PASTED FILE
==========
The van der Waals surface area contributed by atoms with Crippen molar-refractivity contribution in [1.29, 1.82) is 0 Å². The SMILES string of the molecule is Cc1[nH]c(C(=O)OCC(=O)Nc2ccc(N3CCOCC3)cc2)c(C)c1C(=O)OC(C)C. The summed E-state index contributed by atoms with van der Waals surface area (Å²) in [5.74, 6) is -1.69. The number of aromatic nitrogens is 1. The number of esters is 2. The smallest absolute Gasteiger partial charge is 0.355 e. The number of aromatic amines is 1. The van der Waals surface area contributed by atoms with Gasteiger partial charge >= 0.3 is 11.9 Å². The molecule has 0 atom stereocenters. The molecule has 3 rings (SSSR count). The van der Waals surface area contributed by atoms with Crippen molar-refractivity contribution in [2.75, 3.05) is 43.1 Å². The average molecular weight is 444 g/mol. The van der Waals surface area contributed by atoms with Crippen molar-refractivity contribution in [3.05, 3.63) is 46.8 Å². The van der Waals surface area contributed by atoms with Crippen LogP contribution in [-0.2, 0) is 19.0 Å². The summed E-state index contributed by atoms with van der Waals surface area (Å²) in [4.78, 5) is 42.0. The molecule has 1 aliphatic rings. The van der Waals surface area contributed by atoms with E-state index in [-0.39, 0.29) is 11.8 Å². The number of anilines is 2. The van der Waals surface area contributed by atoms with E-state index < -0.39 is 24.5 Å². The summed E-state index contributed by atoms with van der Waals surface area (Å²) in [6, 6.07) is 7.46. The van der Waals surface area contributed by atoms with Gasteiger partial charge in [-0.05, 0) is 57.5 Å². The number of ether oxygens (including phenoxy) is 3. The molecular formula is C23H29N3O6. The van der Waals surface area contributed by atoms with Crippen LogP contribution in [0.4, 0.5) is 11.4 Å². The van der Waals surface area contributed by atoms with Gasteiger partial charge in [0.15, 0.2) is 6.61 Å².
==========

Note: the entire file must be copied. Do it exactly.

The van der Waals surface area contributed by atoms with Crippen molar-refractivity contribution in [1.29, 1.82) is 0 Å². The SMILES string of the molecule is Cc1[nH]c(C(=O)OCC(=O)Nc2ccc(N3CCOCC3)cc2)c(C)c1C(=O)OC(C)C. The summed E-state index contributed by atoms with van der Waals surface area (Å²) in [5.74, 6) is -1.69. The number of aromatic nitrogens is 1. The number of esters is 2. The smallest absolute Gasteiger partial charge is 0.355 e. The number of aromatic amines is 1. The van der Waals surface area contributed by atoms with Gasteiger partial charge >= 0.3 is 11.9 Å². The molecule has 0 atom stereocenters. The molecule has 3 rings (SSSR count). The van der Waals surface area contributed by atoms with Crippen molar-refractivity contribution in [2.75, 3.05) is 43.1 Å². The average molecular weight is 444 g/mol. The van der Waals surface area contributed by atoms with Crippen molar-refractivity contribution in [3.05, 3.63) is 46.8 Å². The van der Waals surface area contributed by atoms with Crippen LogP contribution in [-0.2, 0) is 19.0 Å². The summed E-state index contributed by atoms with van der Waals surface area (Å²) in [4.78, 5) is 42.0. The molecule has 1 aliphatic rings. The van der Waals surface area contributed by atoms with E-state index in [-0.39, 0.29) is 11.8 Å². The number of anilines is 2. The van der Waals surface area contributed by atoms with E-state index < -0.39 is 24.5 Å². The summed E-state index contributed by atoms with van der Waals surface area (Å²) in [6, 6.07) is 7.46. The van der Waals surface area contributed by atoms with Gasteiger partial charge in [-0.05, 0) is 57.5 Å². The number of ether oxygens (including phenoxy) is 3. The molecular formula is C23H29N3O6. The van der Waals surface area contributed by atoms with Crippen LogP contribution in [0.4, 0.5) is 11.4 Å². The van der Waals surface area contributed by atoms with Gasteiger partial charge in [0.15, 0.2) is 6.61 Å².